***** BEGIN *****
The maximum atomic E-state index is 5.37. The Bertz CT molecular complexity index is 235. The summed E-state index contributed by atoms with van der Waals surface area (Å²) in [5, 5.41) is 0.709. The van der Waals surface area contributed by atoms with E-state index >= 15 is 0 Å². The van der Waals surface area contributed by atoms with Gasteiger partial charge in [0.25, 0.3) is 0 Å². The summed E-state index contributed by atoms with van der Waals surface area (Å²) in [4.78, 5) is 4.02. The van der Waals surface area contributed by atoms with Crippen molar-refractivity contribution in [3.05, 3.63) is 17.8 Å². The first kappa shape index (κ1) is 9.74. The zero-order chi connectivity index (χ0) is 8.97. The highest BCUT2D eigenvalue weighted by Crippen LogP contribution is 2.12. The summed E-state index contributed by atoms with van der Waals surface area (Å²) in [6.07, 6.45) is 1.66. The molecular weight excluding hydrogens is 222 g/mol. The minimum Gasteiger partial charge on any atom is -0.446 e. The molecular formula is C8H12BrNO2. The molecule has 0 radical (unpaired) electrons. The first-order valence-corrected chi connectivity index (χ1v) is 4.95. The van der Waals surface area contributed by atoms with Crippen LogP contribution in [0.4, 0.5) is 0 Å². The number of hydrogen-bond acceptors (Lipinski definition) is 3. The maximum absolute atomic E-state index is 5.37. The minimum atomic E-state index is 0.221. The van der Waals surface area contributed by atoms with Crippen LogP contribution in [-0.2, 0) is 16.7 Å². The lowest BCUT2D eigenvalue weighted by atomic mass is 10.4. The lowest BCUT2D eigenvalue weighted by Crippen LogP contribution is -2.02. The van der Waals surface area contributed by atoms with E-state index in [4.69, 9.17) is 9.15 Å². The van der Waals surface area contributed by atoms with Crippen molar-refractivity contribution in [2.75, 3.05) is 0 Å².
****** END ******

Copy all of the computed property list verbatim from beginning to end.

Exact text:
The maximum atomic E-state index is 5.37. The Bertz CT molecular complexity index is 235. The summed E-state index contributed by atoms with van der Waals surface area (Å²) in [5, 5.41) is 0.709. The van der Waals surface area contributed by atoms with E-state index >= 15 is 0 Å². The van der Waals surface area contributed by atoms with Gasteiger partial charge in [0.25, 0.3) is 0 Å². The summed E-state index contributed by atoms with van der Waals surface area (Å²) in [4.78, 5) is 4.02. The van der Waals surface area contributed by atoms with Crippen molar-refractivity contribution in [3.05, 3.63) is 17.8 Å². The first kappa shape index (κ1) is 9.74. The zero-order chi connectivity index (χ0) is 8.97. The highest BCUT2D eigenvalue weighted by Crippen LogP contribution is 2.12. The summed E-state index contributed by atoms with van der Waals surface area (Å²) in [6.07, 6.45) is 1.66. The molecular weight excluding hydrogens is 222 g/mol. The minimum Gasteiger partial charge on any atom is -0.446 e. The molecular formula is C8H12BrNO2. The molecule has 0 radical (unpaired) electrons. The first-order valence-corrected chi connectivity index (χ1v) is 4.95. The van der Waals surface area contributed by atoms with Crippen LogP contribution in [0.4, 0.5) is 0 Å². The number of hydrogen-bond acceptors (Lipinski definition) is 3. The maximum absolute atomic E-state index is 5.37. The minimum atomic E-state index is 0.221. The van der Waals surface area contributed by atoms with Crippen LogP contribution in [-0.2, 0) is 16.7 Å². The lowest BCUT2D eigenvalue weighted by atomic mass is 10.4. The lowest BCUT2D eigenvalue weighted by Crippen LogP contribution is -2.02. The van der Waals surface area contributed by atoms with E-state index in [4.69, 9.17) is 9.15 Å². The van der Waals surface area contributed by atoms with Crippen molar-refractivity contribution in [2.75, 3.05) is 0 Å².